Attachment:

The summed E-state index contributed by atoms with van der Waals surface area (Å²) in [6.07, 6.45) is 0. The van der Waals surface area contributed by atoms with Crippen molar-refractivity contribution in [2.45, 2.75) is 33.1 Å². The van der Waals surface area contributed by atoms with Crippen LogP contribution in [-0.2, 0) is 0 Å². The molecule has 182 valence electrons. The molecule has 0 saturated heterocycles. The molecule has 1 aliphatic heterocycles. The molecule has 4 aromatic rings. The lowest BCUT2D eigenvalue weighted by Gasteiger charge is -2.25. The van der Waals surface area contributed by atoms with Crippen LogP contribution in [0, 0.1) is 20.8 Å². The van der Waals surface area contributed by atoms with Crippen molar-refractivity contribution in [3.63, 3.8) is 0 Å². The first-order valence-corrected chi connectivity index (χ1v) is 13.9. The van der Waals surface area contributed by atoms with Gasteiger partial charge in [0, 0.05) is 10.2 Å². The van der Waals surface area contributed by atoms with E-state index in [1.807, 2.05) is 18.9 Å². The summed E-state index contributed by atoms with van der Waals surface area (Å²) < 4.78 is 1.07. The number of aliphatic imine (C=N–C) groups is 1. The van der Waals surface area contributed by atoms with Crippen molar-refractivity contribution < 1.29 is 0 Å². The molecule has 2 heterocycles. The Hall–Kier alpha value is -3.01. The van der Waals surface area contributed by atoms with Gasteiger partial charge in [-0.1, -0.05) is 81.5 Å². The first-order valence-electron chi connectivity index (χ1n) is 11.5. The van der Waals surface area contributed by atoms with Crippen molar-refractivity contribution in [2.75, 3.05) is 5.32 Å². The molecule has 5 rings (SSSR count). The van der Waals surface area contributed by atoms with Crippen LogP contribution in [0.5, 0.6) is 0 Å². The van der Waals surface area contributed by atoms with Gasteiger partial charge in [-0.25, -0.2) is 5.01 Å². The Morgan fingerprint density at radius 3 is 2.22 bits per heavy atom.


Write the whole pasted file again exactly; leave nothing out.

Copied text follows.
The summed E-state index contributed by atoms with van der Waals surface area (Å²) in [6.07, 6.45) is 0. The van der Waals surface area contributed by atoms with Crippen molar-refractivity contribution in [2.45, 2.75) is 33.1 Å². The van der Waals surface area contributed by atoms with Crippen LogP contribution in [-0.2, 0) is 0 Å². The molecule has 182 valence electrons. The molecule has 0 saturated heterocycles. The molecule has 1 aliphatic heterocycles. The molecule has 4 aromatic rings. The lowest BCUT2D eigenvalue weighted by Gasteiger charge is -2.25. The van der Waals surface area contributed by atoms with Crippen LogP contribution in [0, 0.1) is 20.8 Å². The van der Waals surface area contributed by atoms with Crippen molar-refractivity contribution in [3.63, 3.8) is 0 Å². The first-order valence-corrected chi connectivity index (χ1v) is 13.9. The van der Waals surface area contributed by atoms with Gasteiger partial charge in [0, 0.05) is 10.2 Å². The van der Waals surface area contributed by atoms with E-state index in [1.807, 2.05) is 18.9 Å². The summed E-state index contributed by atoms with van der Waals surface area (Å²) < 4.78 is 1.07. The number of aliphatic imine (C=N–C) groups is 1. The van der Waals surface area contributed by atoms with Crippen molar-refractivity contribution < 1.29 is 0 Å². The molecule has 2 heterocycles. The Hall–Kier alpha value is -3.01. The van der Waals surface area contributed by atoms with Gasteiger partial charge in [-0.1, -0.05) is 81.5 Å². The first-order valence-electron chi connectivity index (χ1n) is 11.5. The van der Waals surface area contributed by atoms with Crippen molar-refractivity contribution in [2.75, 3.05) is 5.32 Å². The molecule has 5 rings (SSSR count). The van der Waals surface area contributed by atoms with Crippen LogP contribution in [0.5, 0.6) is 0 Å². The van der Waals surface area contributed by atoms with Gasteiger partial charge in [-0.25, -0.2) is 5.01 Å². The Morgan fingerprint density at radius 3 is 2.22 bits per heavy atom.